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Hearing: Glossary

A

amplitude
the loudness of a sound. It is measured in decibels
anatomy
the study of all the parts of an organism
anvil
the second of 3 bones in the middle ear, also called the incus. See ossicles
auditory canal
the passage from the outer ear to the middle ear
auditory nerve
the auditory nerve, takes nerve signals from the cochlea and the semicircular canals and makes connections with the auditory areas of the brain
auditory receptor cells
auditory receptor cells, also called hair cells, are located in the cochlea. Hair cells are not renewed when they die or are damaged

C

cell
the smallest structural unit of an organism that is capable of independent functioning
cochlea
the coiled inner ear, which is filled with fluid. The cochlea sends sound vibrations to special nerves. Cochlea comes from the Greek word for "snail" and is a coiled structure that makes about two and one-half turns

D

decibels
the loudness of sound is measured in units called decibels (dB).This is the force of sound waves against the ear. The louder the sound, the more decibels

E

eardrum
the flap of skin between the outer ear and the inner ear. It is stretched tight like the skin of a drum. It is also called tympanum
Eustacian tube
the tube that connects the middle ear to the back of the nose. This tube allows the air pressure in the middle ear to be the same as the air pressure outside the ear

F

frequency
the number of times a sound vibrates in a second. The higher the frequency, the higher the sound. Frequency is measured in cycles per second (cps), and is called Hertz (Hz)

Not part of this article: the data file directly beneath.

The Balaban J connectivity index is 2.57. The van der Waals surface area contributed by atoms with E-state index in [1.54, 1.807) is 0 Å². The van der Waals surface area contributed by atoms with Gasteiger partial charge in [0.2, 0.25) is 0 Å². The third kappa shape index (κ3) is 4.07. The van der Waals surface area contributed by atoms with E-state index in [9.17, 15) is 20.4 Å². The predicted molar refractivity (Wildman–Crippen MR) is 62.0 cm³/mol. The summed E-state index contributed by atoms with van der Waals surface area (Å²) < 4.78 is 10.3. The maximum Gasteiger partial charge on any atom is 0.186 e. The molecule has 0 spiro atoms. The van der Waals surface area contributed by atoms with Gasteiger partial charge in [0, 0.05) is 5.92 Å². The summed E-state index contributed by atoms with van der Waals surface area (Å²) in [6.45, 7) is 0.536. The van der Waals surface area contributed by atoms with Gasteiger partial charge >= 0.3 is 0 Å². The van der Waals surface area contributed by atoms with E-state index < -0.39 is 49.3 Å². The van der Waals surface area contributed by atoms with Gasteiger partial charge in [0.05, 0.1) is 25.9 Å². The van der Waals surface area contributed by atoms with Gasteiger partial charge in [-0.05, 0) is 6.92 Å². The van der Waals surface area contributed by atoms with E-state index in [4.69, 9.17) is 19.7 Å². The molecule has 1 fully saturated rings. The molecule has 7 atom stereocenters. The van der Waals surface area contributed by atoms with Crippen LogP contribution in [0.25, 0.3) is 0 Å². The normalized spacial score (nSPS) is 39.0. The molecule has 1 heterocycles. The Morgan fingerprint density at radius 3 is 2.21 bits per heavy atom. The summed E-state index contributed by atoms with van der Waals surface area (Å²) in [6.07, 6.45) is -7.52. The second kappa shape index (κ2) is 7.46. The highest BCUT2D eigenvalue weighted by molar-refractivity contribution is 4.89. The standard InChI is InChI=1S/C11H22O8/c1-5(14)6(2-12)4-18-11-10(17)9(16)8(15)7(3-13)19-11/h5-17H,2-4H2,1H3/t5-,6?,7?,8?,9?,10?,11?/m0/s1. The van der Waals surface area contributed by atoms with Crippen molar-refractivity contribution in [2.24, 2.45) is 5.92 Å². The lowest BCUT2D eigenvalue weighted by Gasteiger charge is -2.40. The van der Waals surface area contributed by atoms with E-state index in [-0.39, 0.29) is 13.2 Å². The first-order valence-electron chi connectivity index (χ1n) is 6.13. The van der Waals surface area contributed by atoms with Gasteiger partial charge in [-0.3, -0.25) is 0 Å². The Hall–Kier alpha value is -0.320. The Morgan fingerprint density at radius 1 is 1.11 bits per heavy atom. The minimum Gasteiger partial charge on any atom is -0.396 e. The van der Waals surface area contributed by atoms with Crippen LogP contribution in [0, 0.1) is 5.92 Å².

H

hammer
the first of 3 middle ear bones, also called the malleus. It is connected to the eardrum. See ossicles

I

inner ear
the part of the ear that takes sound vibrations, turns them into nerve signals and sends them to the brain. The cochlea, with its tiny hairs, and semi circular canals (which help us with our balance) are located here

M

middle ear
The hammer, anvil and stirrup are the three tiny bones that make up the middle ear. It is an air-filled area that is behind the eardrum. The middle ear takes sound waves and turns them into vibrations that move to the inner ear

O

organ of corti
the sensitive element in the cochlea inner ear and can be thought of as the body's microphone
ossicles
the 3 smallest bones in the body, located in the middle ear. Popularly known as the hammer, anvil and stirrup. They transmit the sound waves from the outer ear to the cochlea
outer ear
includes the pinna and the ear canal

P

pinna
also called the outer ear. It collects sounds before they are funneled into the inner ear
pitch
the frequency of a sound

S

semi-circular canals
three tubes in the inner ear that control balance
stirrup
the third of three bones in the middle ear, also called the stapes. See ossicles

T

tympanum
another word for the eardrum
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